While the days of bare feet and sandals might be coming to an end as we enter the fall season, it does not mean that you should neglect to take care of your feet. Dry, cracked heels can be painful and lead to other problems down the road. Male and female patients can both experience extremely dry skin, calluses and cracks that require at-home care as well as help from a board-certified dermatologist.
For more severe or persistent cases, it is best to consult with your doctor to ensure that you are addressing the issue safely. However, there are still plenty of things that you can do at home to treat dry, cracked skin of the feet, or to prevent the condition altogether.
3 Steps For Caring For Your Feet
Regular foot care is more than just a way to relax. It should be an important part of your overall health and wellness routine. If you want to take better care of your feet, follow the 3 steps below. Consult with your dermatologist if you have any cracks or callouses that just won’t heal – they could require more advanced treatment than can be done at home.
Just like on the skin of your face, regular exfoliation can remove dead skin cells that can build up over time. For very dry skin on the feet, it is best to use a cream that contains urea.
At low doses, urea creams can act as a humectant, adding additional moisture to the skin to increase hydration and aid in the exfoliation process. Urea at higher doses works by breaking down proteins in the skin, resulting in the shedding of the dry, scaly areas.
There are plenty of over-the-counter products that contain effective amounts of urea. You can also get higher dosages through a prescription from your dermatologist.
For maximum effect, apply the cream to your feet after your daily shower when your skin is warm and damp. If possible, wrap your feet in socks to help the cream absorb deeper into the skin. Once a week, use a pumice stone to gently exfoliate the skin and remove dead skin cells.
After targeting callouses and cracked, dry skin with a urea-based product you should make sure to keep your feet moisturized. While body butters and thick creams can be very moisturizing, petroleum-based products can be more effective and often more affordable. Applied topically, petroleum acts as a barrier that prevents moisture loss from the skin.
Your local pharmacy sells foot masks that can provide additional moisturizing benefits. Plus, they usually smell good and help you relax after a long day on your feet.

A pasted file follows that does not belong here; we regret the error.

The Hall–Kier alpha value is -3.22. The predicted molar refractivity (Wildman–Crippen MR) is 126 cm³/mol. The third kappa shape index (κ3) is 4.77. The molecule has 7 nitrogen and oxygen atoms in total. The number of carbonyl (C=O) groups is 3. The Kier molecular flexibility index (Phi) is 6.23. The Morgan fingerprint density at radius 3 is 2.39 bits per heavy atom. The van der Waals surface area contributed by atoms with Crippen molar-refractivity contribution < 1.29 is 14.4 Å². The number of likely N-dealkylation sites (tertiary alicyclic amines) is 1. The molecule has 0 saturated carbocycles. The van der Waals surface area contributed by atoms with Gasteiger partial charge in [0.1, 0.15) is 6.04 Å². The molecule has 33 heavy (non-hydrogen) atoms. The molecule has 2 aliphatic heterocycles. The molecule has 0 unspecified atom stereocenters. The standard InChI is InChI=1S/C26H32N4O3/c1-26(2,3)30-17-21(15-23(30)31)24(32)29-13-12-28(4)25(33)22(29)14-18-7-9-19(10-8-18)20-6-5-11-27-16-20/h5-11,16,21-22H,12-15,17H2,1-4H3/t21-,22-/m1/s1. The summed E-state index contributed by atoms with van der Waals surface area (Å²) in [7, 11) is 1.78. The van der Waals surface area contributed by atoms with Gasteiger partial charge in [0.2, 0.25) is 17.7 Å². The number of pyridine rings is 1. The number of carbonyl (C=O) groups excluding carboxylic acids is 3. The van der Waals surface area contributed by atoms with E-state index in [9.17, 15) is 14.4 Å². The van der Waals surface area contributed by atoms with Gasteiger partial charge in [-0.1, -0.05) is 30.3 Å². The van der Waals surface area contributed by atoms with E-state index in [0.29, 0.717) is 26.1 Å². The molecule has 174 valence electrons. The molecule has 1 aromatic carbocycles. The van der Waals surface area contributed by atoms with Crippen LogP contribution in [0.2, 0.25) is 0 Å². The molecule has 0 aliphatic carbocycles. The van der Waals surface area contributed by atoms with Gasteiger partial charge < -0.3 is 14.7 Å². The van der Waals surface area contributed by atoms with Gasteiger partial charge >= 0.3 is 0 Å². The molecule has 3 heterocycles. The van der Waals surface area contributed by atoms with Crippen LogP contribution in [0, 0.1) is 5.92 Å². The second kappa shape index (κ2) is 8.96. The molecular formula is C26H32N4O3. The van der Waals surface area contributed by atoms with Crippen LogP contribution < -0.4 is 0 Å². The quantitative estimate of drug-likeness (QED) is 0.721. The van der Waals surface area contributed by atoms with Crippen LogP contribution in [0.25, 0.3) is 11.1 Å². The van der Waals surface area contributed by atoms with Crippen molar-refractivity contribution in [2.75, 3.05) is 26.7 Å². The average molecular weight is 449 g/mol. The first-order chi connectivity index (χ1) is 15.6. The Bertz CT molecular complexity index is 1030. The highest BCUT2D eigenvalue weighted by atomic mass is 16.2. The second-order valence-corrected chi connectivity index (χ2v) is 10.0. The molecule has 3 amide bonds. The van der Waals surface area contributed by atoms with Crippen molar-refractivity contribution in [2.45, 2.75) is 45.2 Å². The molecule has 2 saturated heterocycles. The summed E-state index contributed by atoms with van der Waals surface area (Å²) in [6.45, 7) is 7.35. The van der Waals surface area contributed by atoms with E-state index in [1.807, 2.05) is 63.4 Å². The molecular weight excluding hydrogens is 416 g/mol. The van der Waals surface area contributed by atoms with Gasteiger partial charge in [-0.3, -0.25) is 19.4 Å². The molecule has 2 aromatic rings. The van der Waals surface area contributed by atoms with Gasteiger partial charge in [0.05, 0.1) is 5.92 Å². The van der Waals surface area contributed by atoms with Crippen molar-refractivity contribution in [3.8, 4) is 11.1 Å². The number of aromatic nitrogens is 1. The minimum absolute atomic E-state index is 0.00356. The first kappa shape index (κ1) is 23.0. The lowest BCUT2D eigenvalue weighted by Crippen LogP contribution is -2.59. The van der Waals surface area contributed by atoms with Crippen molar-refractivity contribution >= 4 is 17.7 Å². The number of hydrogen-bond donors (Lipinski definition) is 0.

If you have corns, callouses or cracked skin on your feet, there are self-care steps that can be taken at home. Soaking your feet in warm water can soften the hard spots and make it easier to exfoliate. Your doctor may prescribe a patch or ointment that contains salicylic or glycolic acid which will help increase cell turnover and further aid in exfoliation. In areas that become irritated, try wearing a pressure pad or band-aid to prevent infection.
In addition to treating the condition, you should make sure that you avoid irritants such as ill-fitting shoes, high heels or repetitive movements that could cause a blister or callous to develop.
Atlanta Dry Skin Dermatologist
The skin on your feet must be cared for in much the same way as the skin covering the rest of your body. It must be exfoliated, moisturized and treated to ensure optimal health. Dry, cracked and calloused skin can be uncomfortable, unattractive and may even result in infections. By trying some of the at-home treatments mentioned above, you can take better care of your feet now and prevent issues in the future.
If you live in the Atlanta area and are struggling with dry, cracked skin on your feet, contact the dermatology practice at Buckhead Dermatology. Dr. Straughn has more than 25 years of experience treating a variety of skin conditions, specializing in treating skin of color. With two convenient offices located in Atlanta and College Park, schedule your appointment today to address your calloused or cracked feet.